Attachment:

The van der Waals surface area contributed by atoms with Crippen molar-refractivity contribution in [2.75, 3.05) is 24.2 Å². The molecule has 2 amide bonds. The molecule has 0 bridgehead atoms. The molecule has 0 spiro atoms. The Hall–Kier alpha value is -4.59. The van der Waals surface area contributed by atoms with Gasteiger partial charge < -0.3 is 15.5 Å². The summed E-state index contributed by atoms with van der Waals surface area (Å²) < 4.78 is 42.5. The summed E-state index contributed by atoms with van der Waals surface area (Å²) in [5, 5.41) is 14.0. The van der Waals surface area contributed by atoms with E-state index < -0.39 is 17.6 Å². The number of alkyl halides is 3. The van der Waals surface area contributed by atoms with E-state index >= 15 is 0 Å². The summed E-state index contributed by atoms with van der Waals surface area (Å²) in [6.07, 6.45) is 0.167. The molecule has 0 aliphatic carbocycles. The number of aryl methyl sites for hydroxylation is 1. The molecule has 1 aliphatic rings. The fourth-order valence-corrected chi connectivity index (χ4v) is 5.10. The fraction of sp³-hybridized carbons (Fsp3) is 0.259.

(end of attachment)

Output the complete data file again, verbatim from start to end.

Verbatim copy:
The van der Waals surface area contributed by atoms with Crippen molar-refractivity contribution in [2.75, 3.05) is 24.2 Å². The molecule has 2 amide bonds. The molecule has 0 bridgehead atoms. The molecule has 0 spiro atoms. The Hall–Kier alpha value is -4.59. The van der Waals surface area contributed by atoms with Gasteiger partial charge < -0.3 is 15.5 Å². The summed E-state index contributed by atoms with van der Waals surface area (Å²) < 4.78 is 42.5. The summed E-state index contributed by atoms with van der Waals surface area (Å²) in [5, 5.41) is 14.0. The van der Waals surface area contributed by atoms with E-state index < -0.39 is 17.6 Å². The number of alkyl halides is 3. The van der Waals surface area contributed by atoms with E-state index >= 15 is 0 Å². The summed E-state index contributed by atoms with van der Waals surface area (Å²) in [6.07, 6.45) is 0.167. The molecule has 0 aliphatic carbocycles. The number of aryl methyl sites for hydroxylation is 1. The molecule has 1 aliphatic rings. The fourth-order valence-corrected chi connectivity index (χ4v) is 5.10. The fraction of sp³-hybridized carbons (Fsp3) is 0.259.